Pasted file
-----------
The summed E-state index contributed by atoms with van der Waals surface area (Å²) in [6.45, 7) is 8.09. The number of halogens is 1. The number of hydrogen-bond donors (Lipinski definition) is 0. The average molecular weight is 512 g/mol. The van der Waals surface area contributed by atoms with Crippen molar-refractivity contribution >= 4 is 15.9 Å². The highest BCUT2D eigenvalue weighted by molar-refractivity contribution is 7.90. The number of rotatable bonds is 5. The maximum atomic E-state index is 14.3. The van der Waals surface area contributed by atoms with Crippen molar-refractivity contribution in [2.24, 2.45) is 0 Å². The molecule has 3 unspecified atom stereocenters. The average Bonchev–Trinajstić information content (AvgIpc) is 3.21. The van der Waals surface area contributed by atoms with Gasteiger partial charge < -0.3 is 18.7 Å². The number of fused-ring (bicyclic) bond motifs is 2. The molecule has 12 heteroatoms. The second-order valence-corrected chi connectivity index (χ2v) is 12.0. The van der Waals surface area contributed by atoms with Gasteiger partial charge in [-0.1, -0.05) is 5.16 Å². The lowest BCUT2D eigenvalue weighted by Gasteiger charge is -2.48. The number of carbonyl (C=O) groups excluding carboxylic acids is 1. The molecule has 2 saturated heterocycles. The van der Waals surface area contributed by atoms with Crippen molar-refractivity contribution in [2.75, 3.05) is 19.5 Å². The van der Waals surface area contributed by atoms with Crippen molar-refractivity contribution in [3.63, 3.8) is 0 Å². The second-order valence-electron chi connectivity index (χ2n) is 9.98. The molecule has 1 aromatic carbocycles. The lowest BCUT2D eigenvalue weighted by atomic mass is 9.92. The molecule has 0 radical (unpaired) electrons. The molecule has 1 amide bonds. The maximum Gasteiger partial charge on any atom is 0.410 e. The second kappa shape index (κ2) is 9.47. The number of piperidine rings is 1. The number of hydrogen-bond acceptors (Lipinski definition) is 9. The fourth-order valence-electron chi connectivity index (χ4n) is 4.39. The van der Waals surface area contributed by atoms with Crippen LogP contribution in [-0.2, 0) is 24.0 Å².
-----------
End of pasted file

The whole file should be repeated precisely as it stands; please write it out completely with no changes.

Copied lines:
The summed E-state index contributed by atoms with van der Waals surface area (Å²) in [6.45, 7) is 8.09. The number of halogens is 1. The number of hydrogen-bond donors (Lipinski definition) is 0. The average molecular weight is 512 g/mol. The van der Waals surface area contributed by atoms with Crippen molar-refractivity contribution >= 4 is 15.9 Å². The highest BCUT2D eigenvalue weighted by molar-refractivity contribution is 7.90. The number of rotatable bonds is 5. The maximum atomic E-state index is 14.3. The van der Waals surface area contributed by atoms with Crippen molar-refractivity contribution in [2.24, 2.45) is 0 Å². The molecule has 3 unspecified atom stereocenters. The average Bonchev–Trinajstić information content (AvgIpc) is 3.21. The van der Waals surface area contributed by atoms with Gasteiger partial charge < -0.3 is 18.7 Å². The number of fused-ring (bicyclic) bond motifs is 2. The molecule has 12 heteroatoms. The second-order valence-corrected chi connectivity index (χ2v) is 12.0. The van der Waals surface area contributed by atoms with Gasteiger partial charge in [-0.1, -0.05) is 5.16 Å². The lowest BCUT2D eigenvalue weighted by Gasteiger charge is -2.48. The number of carbonyl (C=O) groups excluding carboxylic acids is 1. The molecule has 2 saturated heterocycles. The van der Waals surface area contributed by atoms with Crippen molar-refractivity contribution in [2.75, 3.05) is 19.5 Å². The van der Waals surface area contributed by atoms with Crippen molar-refractivity contribution in [3.63, 3.8) is 0 Å². The second-order valence-electron chi connectivity index (χ2n) is 9.98. The molecule has 1 aromatic carbocycles. The lowest BCUT2D eigenvalue weighted by atomic mass is 9.92. The molecule has 0 radical (unpaired) electrons. The molecule has 1 amide bonds. The maximum Gasteiger partial charge on any atom is 0.410 e. The second kappa shape index (κ2) is 9.47. The number of piperidine rings is 1. The number of hydrogen-bond acceptors (Lipinski definition) is 9. The fourth-order valence-electron chi connectivity index (χ4n) is 4.39. The van der Waals surface area contributed by atoms with Crippen LogP contribution in [-0.2, 0) is 24.0 Å².